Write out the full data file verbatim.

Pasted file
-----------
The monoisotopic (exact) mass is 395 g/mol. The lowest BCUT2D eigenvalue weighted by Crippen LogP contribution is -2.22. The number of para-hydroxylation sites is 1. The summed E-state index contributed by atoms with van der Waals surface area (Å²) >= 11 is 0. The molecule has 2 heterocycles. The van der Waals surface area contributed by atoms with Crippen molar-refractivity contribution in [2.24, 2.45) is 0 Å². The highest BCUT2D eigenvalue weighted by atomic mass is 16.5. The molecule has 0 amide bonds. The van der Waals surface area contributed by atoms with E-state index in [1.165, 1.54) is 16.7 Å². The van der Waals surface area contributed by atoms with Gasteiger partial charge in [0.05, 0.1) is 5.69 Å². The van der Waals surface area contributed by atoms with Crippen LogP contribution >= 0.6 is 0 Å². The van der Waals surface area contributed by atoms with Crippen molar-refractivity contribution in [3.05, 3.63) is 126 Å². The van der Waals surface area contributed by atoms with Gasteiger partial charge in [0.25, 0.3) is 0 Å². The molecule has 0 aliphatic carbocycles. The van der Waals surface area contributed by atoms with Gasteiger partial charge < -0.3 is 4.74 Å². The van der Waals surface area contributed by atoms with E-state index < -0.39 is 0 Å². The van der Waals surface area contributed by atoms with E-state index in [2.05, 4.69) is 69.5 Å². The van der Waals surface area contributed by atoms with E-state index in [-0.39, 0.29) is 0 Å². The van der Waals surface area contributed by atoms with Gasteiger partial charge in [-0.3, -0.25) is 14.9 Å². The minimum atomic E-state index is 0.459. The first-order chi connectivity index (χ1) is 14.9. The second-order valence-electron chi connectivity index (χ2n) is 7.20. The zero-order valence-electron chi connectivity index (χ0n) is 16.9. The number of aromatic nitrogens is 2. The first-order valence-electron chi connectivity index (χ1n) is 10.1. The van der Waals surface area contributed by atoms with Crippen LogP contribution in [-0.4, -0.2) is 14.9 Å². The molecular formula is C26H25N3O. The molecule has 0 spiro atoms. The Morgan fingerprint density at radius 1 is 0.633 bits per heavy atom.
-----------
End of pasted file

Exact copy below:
The monoisotopic (exact) mass is 395 g/mol. The lowest BCUT2D eigenvalue weighted by Crippen LogP contribution is -2.22. The number of para-hydroxylation sites is 1. The summed E-state index contributed by atoms with van der Waals surface area (Å²) >= 11 is 0. The molecule has 2 heterocycles. The van der Waals surface area contributed by atoms with Crippen molar-refractivity contribution in [2.24, 2.45) is 0 Å². The highest BCUT2D eigenvalue weighted by atomic mass is 16.5. The molecule has 0 amide bonds. The van der Waals surface area contributed by atoms with E-state index in [1.165, 1.54) is 16.7 Å². The van der Waals surface area contributed by atoms with Gasteiger partial charge in [0.05, 0.1) is 5.69 Å². The van der Waals surface area contributed by atoms with Crippen LogP contribution >= 0.6 is 0 Å². The van der Waals surface area contributed by atoms with Crippen molar-refractivity contribution in [3.05, 3.63) is 126 Å². The van der Waals surface area contributed by atoms with Gasteiger partial charge in [0.25, 0.3) is 0 Å². The molecule has 0 aliphatic carbocycles. The van der Waals surface area contributed by atoms with Gasteiger partial charge < -0.3 is 4.74 Å². The van der Waals surface area contributed by atoms with E-state index < -0.39 is 0 Å². The van der Waals surface area contributed by atoms with E-state index in [2.05, 4.69) is 69.5 Å². The van der Waals surface area contributed by atoms with E-state index in [-0.39, 0.29) is 0 Å². The van der Waals surface area contributed by atoms with Gasteiger partial charge in [-0.3, -0.25) is 14.9 Å². The minimum atomic E-state index is 0.459. The first-order chi connectivity index (χ1) is 14.9. The second-order valence-electron chi connectivity index (χ2n) is 7.20. The zero-order valence-electron chi connectivity index (χ0n) is 16.9. The number of aromatic nitrogens is 2. The first-order valence-electron chi connectivity index (χ1n) is 10.1. The van der Waals surface area contributed by atoms with Crippen LogP contribution in [-0.4, -0.2) is 14.9 Å². The molecular formula is C26H25N3O. The molecule has 0 spiro atoms. The Morgan fingerprint density at radius 1 is 0.633 bits per heavy atom.